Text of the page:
Cell mixing at a neural crest-mesoderm boundary and deficient ephrin-Eph signaling in the pathogenesis of craniosynostosis.
Merrill AE., Bochukova EG., Brugger SM., Ishii M., Pilz DT., Wall SA., Lyons KM., Wilkie AOM., Maxson RE.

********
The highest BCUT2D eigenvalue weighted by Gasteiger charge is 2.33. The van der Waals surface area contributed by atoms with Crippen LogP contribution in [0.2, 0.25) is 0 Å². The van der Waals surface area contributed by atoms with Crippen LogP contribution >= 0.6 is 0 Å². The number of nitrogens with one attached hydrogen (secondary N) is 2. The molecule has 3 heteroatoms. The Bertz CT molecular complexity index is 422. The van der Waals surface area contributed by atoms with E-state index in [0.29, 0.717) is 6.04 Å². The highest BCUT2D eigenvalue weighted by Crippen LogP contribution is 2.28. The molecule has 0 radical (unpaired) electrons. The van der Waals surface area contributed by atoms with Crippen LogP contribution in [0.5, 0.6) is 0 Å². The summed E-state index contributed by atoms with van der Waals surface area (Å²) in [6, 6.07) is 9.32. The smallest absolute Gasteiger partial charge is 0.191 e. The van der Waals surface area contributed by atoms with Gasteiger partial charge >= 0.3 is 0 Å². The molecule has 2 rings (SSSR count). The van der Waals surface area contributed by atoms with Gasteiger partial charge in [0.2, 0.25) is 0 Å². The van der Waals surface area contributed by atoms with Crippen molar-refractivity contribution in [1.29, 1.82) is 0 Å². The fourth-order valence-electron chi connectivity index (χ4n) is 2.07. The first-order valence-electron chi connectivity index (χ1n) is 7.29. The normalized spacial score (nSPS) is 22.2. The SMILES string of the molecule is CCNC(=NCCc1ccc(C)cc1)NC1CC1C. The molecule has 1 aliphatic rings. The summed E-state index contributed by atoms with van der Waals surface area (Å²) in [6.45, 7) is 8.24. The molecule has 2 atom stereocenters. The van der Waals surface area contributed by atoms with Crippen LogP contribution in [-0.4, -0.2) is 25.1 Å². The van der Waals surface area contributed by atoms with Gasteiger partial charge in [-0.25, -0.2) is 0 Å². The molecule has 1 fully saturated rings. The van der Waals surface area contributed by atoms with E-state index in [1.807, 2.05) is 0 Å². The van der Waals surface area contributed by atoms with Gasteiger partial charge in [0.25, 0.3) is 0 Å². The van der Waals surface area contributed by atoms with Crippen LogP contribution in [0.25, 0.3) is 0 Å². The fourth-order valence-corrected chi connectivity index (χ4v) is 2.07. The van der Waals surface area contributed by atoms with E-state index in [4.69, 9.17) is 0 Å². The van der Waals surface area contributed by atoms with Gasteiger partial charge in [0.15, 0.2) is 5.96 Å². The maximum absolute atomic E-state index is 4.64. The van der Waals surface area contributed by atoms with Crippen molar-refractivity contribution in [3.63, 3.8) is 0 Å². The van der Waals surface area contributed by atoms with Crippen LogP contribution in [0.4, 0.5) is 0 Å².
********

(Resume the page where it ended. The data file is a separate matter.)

Boundaries between cellular compartments often serve as signaling interfaces during embryogenesis. The coronal suture is a major growth center of the skull vault and develops at a boundary between cells derived from neural crest and mesodermal origin, forming the frontal and parietal bones, respectively. Premature fusion of these bones, termed coronal synostosis, is a common human developmental anomaly. Known causes of coronal synostosis include haploinsufficiency of TWIST1 and a gain of function mutation in MSX2. In Twist1(+/-) mice with coronal synostosis, we found that the frontal-parietal boundary is defective. Specifically, neural crest cells invade the undifferentiated mesoderm of the Twist1(+/-) mutant coronal suture. This boundary defect is accompanied by an expansion in Msx2 expression and reduction in ephrin-A4 distribution. Reduced dosage of Msx2 in the Twist1 mutant background restores the expression of ephrin-A4, rescues the suture boundary and inhibits craniosynostosis. Underlining the importance of ephrin-A4, we identified heterozygous mutations in the human orthologue, EFNA4, in three of 81 patients with non-syndromic coronal synostosis. This provides genetic evidence that Twist1, Msx2 and Efna4 function together in boundary formation and the pathogenesis of coronal synostosis.